Dornier Do 23 (oz13820)
About this Plan
Dornier Do 23. Radio control scale model 1930s German twin bomber. Wingspan 84 in, wing area 1152 sq in. For 2 x OS .30 engines. Scale is 1/12.
Direct submission to Outerzone.
Quote: "Hello Steve and Mary, Here is a 84 inch Dornier Do23G. Designer Don Srull. From Uncle Willies. Best regards, Patrick"
Note see RCGroups thread from 2007 at: https://www.rcgroups.com/forums/showthread.php?756623-Dornier-DO-23-Don-Srull-s-beauty for some great photos (sampled here on this page) taken by Pat Daily of the original model prototype, still being flown by Don Srull himself 30 years later, in 2007. The model had by then been converted to electric.
Update 12/5/2022: Added article, thanks to RFJ.
Quote: "Exciting Sport Scale version of vintage WW II German twin-engine bomber-to-be, which was entered at 77 Nats for first competitive effort ever and placed third overall, tops in static. Dornier Do 23G, By Donald W Srull.
Some of the most interesting and unique vintage aircraft designs are to be found in the group of between-the-wars, long-range bomber aircraft. German, British, French and American designers of the 1920's and 1930's were struggling to escape the severe limitations of the wood, wire and fabric bombers of World War I.
Metal structures, higher powered engines, better streamlining, including first attempts at retractable landing gears and internal bomb storage, began to show up in these new and innovative, if somewhat awkward, giants. Several of the French aircraft of the period have always appealed to me, especially the Amiot 143, the Block 200 and the Potez 540. However, in selecting the subject for my first twin engine Sport Scale R/C model, I was attracted to a relatively obscure German bomber from the Dornier works because it seemed to lend itself so well to modeling.
As I gathered more information on the Dornier 23G, I began to appreciate just how good a subject it was. I must admit that I was rather surprised (and a little pleased) to discover that the DO 23G had apparently never before been modeled, even in plastic. Its twin-engine nacelles allow easy upright mounting of model engines, and they provide adequate airflow for cooling. The wide-track landing gear can be simply built and mounted, using standard modeling techniques. Finally, the moments and tail surface areas are about as good as any sport R/C design you can imagine - in fact, not unlike a Falcon 56. The thick-airfoiled, graceful wing and its typical Dornier fin/rudder shape give the 23G a distinctive and classic look.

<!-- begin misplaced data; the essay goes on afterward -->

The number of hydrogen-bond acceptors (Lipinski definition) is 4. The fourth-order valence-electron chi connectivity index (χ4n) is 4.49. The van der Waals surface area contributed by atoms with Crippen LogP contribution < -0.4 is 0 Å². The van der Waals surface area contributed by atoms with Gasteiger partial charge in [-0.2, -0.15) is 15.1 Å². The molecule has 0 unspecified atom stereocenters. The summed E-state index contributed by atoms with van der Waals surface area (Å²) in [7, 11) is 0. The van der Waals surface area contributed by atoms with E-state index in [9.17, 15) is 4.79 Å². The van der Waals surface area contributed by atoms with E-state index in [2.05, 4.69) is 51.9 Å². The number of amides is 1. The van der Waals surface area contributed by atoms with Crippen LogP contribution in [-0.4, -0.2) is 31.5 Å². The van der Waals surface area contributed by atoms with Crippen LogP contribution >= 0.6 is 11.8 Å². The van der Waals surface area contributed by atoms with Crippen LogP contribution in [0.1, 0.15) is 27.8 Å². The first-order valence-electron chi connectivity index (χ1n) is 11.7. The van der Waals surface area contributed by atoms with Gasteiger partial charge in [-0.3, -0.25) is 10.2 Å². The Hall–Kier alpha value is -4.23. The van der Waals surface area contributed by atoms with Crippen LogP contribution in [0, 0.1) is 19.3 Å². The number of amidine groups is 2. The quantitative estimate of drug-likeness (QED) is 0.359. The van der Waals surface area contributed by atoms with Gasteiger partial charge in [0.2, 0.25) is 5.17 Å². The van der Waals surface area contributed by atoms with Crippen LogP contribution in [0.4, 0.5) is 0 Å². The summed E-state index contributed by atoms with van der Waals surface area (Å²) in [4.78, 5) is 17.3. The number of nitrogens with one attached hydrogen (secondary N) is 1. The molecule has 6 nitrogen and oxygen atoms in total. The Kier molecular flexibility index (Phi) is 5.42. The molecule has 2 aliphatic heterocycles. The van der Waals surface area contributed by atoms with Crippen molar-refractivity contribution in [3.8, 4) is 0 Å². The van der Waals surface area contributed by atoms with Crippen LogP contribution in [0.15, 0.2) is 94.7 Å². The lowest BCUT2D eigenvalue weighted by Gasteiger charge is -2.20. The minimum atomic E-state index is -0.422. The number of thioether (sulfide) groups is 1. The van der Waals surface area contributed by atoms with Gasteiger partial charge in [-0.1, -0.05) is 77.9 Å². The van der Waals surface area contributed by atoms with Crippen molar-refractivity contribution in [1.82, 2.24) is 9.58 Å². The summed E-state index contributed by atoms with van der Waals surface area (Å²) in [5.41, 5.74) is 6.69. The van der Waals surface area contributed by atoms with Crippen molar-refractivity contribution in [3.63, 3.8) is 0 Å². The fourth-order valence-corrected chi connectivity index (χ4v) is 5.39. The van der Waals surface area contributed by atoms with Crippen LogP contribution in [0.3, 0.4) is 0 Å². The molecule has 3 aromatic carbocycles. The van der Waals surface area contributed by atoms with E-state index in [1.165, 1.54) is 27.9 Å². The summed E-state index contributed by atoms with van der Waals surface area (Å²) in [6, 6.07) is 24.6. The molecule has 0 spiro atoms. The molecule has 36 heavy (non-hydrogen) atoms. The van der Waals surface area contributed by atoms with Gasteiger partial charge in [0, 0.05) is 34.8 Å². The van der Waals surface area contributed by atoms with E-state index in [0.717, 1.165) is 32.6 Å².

The scale structural materials can be easily simulated in the model: a simple balsa box represents the aluminum-covered fuselage of the real DO 23G, and the silk-covered wing and tail surfaces likewise match the fabric-covered surfaces of the original.
Last, but not least, from a Sport Scale competition standpoint, the aircraft has a large number of interesting and simple-to-duplicate surface details that add so much to a model's scale appearance: three open cockpits, hand rails, three machine guns, six antennas, and a pair of enormous wheel spats, to name a few. The only design features I was somewhat concerned about were the thick (20 percent) airfoil and the Junkers-type, so-called 'double wing' off-set flaps and ailerons. As it turned out, these concerns were unfounded since the model is extremely stable and well-behaved, with no bad characteristics whatsoever.
I selected a scale of 1 in = 1 ft, which gives the model a span of 7 ft and a wing area of 8 sq ft. The prototype model weighed in at about 10 lbs ready to fly. Two OS Max .30 engines were used, which give more than adequate power. Anything over that size would be wasted weight and volume - in fact, a pair of .25's would do the trick nicely.
The model was completed in less than six months time, from design to first test flights, and a couple of months before the 1977 Nationals. As a result, the Nats was the first competitive event entered; certainly not a recommended procedure! The Dornier 23G, however, received the highest static score in the midst of some stiff competition. My lack of flying experience with the model (and general lack of flying skill) and an erratic elevator servo put us in third place overall.
And it was very close at that: only 3 points separated first, second and third places! A little more flying practice helped win three first places in the three subsequent sport scale events entered. With my kind of flying, this proves how competitive the Dornier 23G can be! It's also an enjoyable, easy flying model..."
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User commentsSrull Don? Must be a new guy.
Let’s be careful out there.
James Hickman - 12/05/2022
Doh. My mistake, fixed now, Don Srull - sounds much better that way around. Many thanks.
SteveWMD - 12/05/2022
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